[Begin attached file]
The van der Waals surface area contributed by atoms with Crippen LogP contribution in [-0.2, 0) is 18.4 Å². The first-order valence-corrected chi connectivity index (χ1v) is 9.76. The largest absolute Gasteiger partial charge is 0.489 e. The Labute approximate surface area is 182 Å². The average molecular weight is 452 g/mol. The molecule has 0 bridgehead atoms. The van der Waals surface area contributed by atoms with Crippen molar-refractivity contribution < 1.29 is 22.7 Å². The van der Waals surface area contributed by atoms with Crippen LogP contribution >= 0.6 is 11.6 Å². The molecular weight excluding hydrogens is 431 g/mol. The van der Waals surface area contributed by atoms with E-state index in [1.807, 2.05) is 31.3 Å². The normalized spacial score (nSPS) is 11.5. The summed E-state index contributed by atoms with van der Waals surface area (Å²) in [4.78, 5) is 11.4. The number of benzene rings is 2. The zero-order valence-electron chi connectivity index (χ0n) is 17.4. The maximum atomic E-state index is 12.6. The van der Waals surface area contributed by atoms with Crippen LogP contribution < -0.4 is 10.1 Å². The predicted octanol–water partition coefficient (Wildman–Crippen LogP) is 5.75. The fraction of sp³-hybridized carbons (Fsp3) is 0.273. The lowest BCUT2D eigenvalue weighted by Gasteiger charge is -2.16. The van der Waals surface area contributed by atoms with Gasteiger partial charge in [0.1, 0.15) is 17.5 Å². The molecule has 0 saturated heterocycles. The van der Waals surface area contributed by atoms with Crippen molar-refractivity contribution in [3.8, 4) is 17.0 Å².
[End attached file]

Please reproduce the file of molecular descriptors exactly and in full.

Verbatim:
The van der Waals surface area contributed by atoms with Crippen LogP contribution in [-0.2, 0) is 18.4 Å². The first-order valence-corrected chi connectivity index (χ1v) is 9.76. The largest absolute Gasteiger partial charge is 0.489 e. The Labute approximate surface area is 182 Å². The average molecular weight is 452 g/mol. The molecule has 0 bridgehead atoms. The van der Waals surface area contributed by atoms with Crippen molar-refractivity contribution < 1.29 is 22.7 Å². The van der Waals surface area contributed by atoms with Crippen LogP contribution >= 0.6 is 11.6 Å². The molecular weight excluding hydrogens is 431 g/mol. The van der Waals surface area contributed by atoms with E-state index in [1.807, 2.05) is 31.3 Å². The normalized spacial score (nSPS) is 11.5. The summed E-state index contributed by atoms with van der Waals surface area (Å²) in [4.78, 5) is 11.4. The number of benzene rings is 2. The zero-order valence-electron chi connectivity index (χ0n) is 17.4. The maximum atomic E-state index is 12.6. The van der Waals surface area contributed by atoms with Crippen LogP contribution < -0.4 is 10.1 Å². The predicted octanol–water partition coefficient (Wildman–Crippen LogP) is 5.75. The fraction of sp³-hybridized carbons (Fsp3) is 0.273. The lowest BCUT2D eigenvalue weighted by Gasteiger charge is -2.16. The van der Waals surface area contributed by atoms with Gasteiger partial charge in [0.1, 0.15) is 17.5 Å². The molecule has 0 saturated heterocycles. The van der Waals surface area contributed by atoms with Crippen molar-refractivity contribution in [3.8, 4) is 17.0 Å².